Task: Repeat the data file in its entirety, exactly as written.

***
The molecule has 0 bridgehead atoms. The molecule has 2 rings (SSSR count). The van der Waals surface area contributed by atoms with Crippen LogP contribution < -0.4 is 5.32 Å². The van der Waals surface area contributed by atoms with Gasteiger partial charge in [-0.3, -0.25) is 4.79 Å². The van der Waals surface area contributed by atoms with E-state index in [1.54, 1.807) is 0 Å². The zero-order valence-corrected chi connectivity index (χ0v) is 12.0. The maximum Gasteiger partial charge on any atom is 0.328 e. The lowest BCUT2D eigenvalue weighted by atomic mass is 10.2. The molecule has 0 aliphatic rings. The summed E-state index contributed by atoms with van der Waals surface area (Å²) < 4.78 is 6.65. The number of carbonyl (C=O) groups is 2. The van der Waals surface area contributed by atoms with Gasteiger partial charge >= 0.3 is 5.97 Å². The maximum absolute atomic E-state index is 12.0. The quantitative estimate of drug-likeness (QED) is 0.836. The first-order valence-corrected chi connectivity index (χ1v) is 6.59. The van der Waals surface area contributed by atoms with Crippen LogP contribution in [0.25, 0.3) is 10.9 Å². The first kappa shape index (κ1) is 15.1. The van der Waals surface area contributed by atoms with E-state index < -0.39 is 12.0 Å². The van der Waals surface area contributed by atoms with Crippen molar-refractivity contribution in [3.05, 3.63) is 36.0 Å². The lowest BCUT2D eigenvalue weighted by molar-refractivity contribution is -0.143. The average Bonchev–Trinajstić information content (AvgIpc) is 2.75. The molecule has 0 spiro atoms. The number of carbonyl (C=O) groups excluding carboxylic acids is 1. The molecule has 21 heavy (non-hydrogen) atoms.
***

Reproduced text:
The molecule has 0 bridgehead atoms. The molecule has 2 rings (SSSR count). The van der Waals surface area contributed by atoms with Crippen LogP contribution < -0.4 is 5.32 Å². The van der Waals surface area contributed by atoms with Gasteiger partial charge in [-0.3, -0.25) is 4.79 Å². The van der Waals surface area contributed by atoms with E-state index in [1.54, 1.807) is 0 Å². The zero-order valence-corrected chi connectivity index (χ0v) is 12.0. The maximum Gasteiger partial charge on any atom is 0.328 e. The lowest BCUT2D eigenvalue weighted by atomic mass is 10.2. The molecule has 0 aliphatic rings. The summed E-state index contributed by atoms with van der Waals surface area (Å²) < 4.78 is 6.65. The number of carbonyl (C=O) groups is 2. The van der Waals surface area contributed by atoms with Gasteiger partial charge >= 0.3 is 5.97 Å². The maximum absolute atomic E-state index is 12.0. The quantitative estimate of drug-likeness (QED) is 0.836. The first-order valence-corrected chi connectivity index (χ1v) is 6.59. The van der Waals surface area contributed by atoms with Crippen LogP contribution in [0.25, 0.3) is 10.9 Å². The first kappa shape index (κ1) is 15.1. The van der Waals surface area contributed by atoms with E-state index < -0.39 is 12.0 Å². The van der Waals surface area contributed by atoms with Crippen molar-refractivity contribution in [3.05, 3.63) is 36.0 Å². The lowest BCUT2D eigenvalue weighted by molar-refractivity contribution is -0.143. The average Bonchev–Trinajstić information content (AvgIpc) is 2.75. The molecule has 0 spiro atoms. The number of carbonyl (C=O) groups excluding carboxylic acids is 1. The molecule has 21 heavy (non-hydrogen) atoms.